We were provisionally pleased to note this week that the Crown Prosecution Service has introduced its new “Guidelines on prosecuting cases involving communications sent via social media”. The guidelines, which in many respects are very similar to the current guidelines for prosecuting harassment cases, nevertheless offer advice that’s specific to the internet, and potentially more relevant to those who’ve suffered from online abuse.
For example, doxxing—providing personal information such as a person’s address, phone number, email address, place of business, and so on—can now be identified as a criminal act. In the context of the Hampstead SRA hoax, this could apply to those families, teachers, and clergy whose personal details were published online originally by Ella Draper and Sabine McNeill.
We were particularly interested in this section, which seems to describe a very familiar scenario:
Category 4: Communications which are Grossly Offensive, Indecent, Obscene or False
Some indecent or obscene communications may more appropriately be prosecuted under other legislation, which may contain more severe penalties, rather than as a communications offence. For instance, in R v GS  EWCA Crim 398, the defendant was charged with publishing an obscene article contrary to section 2(1) of the Obscene Publications Act 1959, relating to an explicit internet relay chat or conversation with one other person, concerning fantasy incestuous, sadistic paedophile sex acts on young and very young children.
However, we can see pitfalls as well:
Section 1 of the Malicious Communications Act 1988 prohibits the sending of an electronic communication which is indecent, grossly offensive, or which is false, or which the sender believes to be false if, the purpose or one of the purposes of the sender is to cause distress or anxiety to the recipient. [emphasis ours]
And later on…
Section 127 of the Communications Act 2003 makes it an offence to send or cause to be sent through a “public electronic communications network” a message or other matter that is “grossly offensive” or of an “indecent or obscene character”. The same section also provides that it is an offence to send or cause to be sent a false message “for the purpose of causing annoyance, inconvenience or needless anxiety to another”. The defendant must either intend the message to be grossly offensive, indecent or obscene or at least be aware that it was so. This can be inferred from the terms of the message or from the defendant’s knowledge of the likely recipient (DPP v Collins  UKHL 40). The offence is committed by sending the message. There is no requirement that any person sees the message or be offended by it.
While this approach might work for run-of-the-mill trolling, in which a person hurls electronic abuse at a perceived opponent, it runs up against the same issue that the prosecution encountered during Sabine McNeill and Neelu Berry’s trial last summer: to obtain a conviction of witness intimidation, the prosecutor needed to prove that the defendants intended to cause intimidation.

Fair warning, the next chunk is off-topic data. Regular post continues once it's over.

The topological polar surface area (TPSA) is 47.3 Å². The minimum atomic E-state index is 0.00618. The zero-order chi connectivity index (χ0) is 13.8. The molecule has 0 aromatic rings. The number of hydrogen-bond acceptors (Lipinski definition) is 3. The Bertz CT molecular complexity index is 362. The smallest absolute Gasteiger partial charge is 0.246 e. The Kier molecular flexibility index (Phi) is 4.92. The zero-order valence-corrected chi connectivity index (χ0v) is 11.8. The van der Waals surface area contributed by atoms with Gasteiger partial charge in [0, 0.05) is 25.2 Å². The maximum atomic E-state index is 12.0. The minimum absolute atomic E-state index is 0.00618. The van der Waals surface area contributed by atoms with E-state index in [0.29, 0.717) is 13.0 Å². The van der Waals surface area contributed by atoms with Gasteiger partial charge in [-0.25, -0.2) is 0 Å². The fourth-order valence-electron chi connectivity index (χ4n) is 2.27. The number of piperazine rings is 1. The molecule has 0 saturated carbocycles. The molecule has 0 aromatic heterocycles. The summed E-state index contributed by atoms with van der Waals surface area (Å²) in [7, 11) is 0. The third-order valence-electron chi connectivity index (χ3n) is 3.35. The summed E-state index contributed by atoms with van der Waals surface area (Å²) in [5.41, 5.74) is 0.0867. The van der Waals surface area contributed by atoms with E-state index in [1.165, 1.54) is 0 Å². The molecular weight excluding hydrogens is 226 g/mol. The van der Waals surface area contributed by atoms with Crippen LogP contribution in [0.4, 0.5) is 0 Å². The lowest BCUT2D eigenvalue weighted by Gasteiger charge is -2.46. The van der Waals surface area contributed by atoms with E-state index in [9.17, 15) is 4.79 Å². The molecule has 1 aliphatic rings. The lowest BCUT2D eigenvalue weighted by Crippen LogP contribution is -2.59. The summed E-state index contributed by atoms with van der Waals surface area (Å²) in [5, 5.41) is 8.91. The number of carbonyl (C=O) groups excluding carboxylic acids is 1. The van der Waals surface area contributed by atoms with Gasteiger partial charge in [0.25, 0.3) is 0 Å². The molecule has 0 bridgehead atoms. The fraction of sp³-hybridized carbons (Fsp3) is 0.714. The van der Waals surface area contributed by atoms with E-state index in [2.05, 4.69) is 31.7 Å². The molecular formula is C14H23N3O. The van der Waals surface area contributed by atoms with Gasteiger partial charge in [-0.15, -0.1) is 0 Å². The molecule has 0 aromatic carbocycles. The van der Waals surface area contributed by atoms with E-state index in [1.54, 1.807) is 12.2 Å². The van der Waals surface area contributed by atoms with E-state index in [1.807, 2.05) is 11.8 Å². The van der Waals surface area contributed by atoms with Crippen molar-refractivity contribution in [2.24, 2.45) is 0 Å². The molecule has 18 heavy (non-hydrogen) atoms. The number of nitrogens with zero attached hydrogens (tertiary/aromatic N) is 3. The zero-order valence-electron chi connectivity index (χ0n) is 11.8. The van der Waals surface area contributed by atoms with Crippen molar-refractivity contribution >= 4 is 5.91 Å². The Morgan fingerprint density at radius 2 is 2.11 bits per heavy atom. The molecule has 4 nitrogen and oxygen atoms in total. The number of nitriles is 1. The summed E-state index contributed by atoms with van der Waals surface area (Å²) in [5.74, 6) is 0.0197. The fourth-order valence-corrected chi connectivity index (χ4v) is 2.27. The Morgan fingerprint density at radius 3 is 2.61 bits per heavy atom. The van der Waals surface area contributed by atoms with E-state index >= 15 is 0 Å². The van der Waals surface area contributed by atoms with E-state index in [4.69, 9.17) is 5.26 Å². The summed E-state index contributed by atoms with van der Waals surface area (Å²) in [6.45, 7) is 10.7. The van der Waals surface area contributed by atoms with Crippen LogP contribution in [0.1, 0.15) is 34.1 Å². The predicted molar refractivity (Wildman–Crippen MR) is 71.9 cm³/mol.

In his ruling, Judge Worsley stated that this criterion was not met: in fact, while the witnesses most certainly experienced intimidation, it was as a by-product of what the defendants considered a ‘campaign’. The fact that the defendants were “delusional, obsessive, irrational, and odd” meant that their actions were viewed not as a deliberate attempt to intimidate, but as an attempt to campaign against what they believed was a baby-murdering, child-raping, cannibalistic cult.
However, there may be glimmers of hope here, as well: the new guidelines seem to reflect a public appetite for better policing of the internet. And situations such as Hoaxtead, in which a campaign was mounted to specifically harass, stalk, and defame a group of people, seem to be more common; thus, they beg a sensible and proportionate legal response:
Those who encourage others to commit a communications offence may be charged with encouraging an offence under the Serious Crime Act 2007: for instance, encouragement to tweet or re-tweet (“RT”) a grossly offensive message; or the creation of a derogatory hashtag; or making available personal information (doxing / doxxing), so that individuals can more easily be targeted by others. Such encouragement may sometimes lead to a campaign of harassment or “virtual mobbing” or “dog-piling”, whereby a number of individuals use social media or messaging to disparage another person, usually because they are opposed to that person’s opinions.
There does seem to be more room in the new guidelines to proceed with charges based on the principles of harm to the victims—such as the fear and victimisation experienced by those falsely accused of belonging to a murdering, paedophilic, cannibalistic cult.
Speaking to BBC Radio 4’s Today programme, Director of Public Prosecutions Alison Saunders said: “The internet’s not an anonymous place where people can post without any consequences. People should think about their own conduct.
“If you are grossly abusive to people, if you are bullying or harassing people online, then we will prosecute in the same way as if you did it offline.”
Given the recent spate of arrests over the past few weeks, we hope this firmer approach will at least give members of the Hoaxtead mob cause for pause.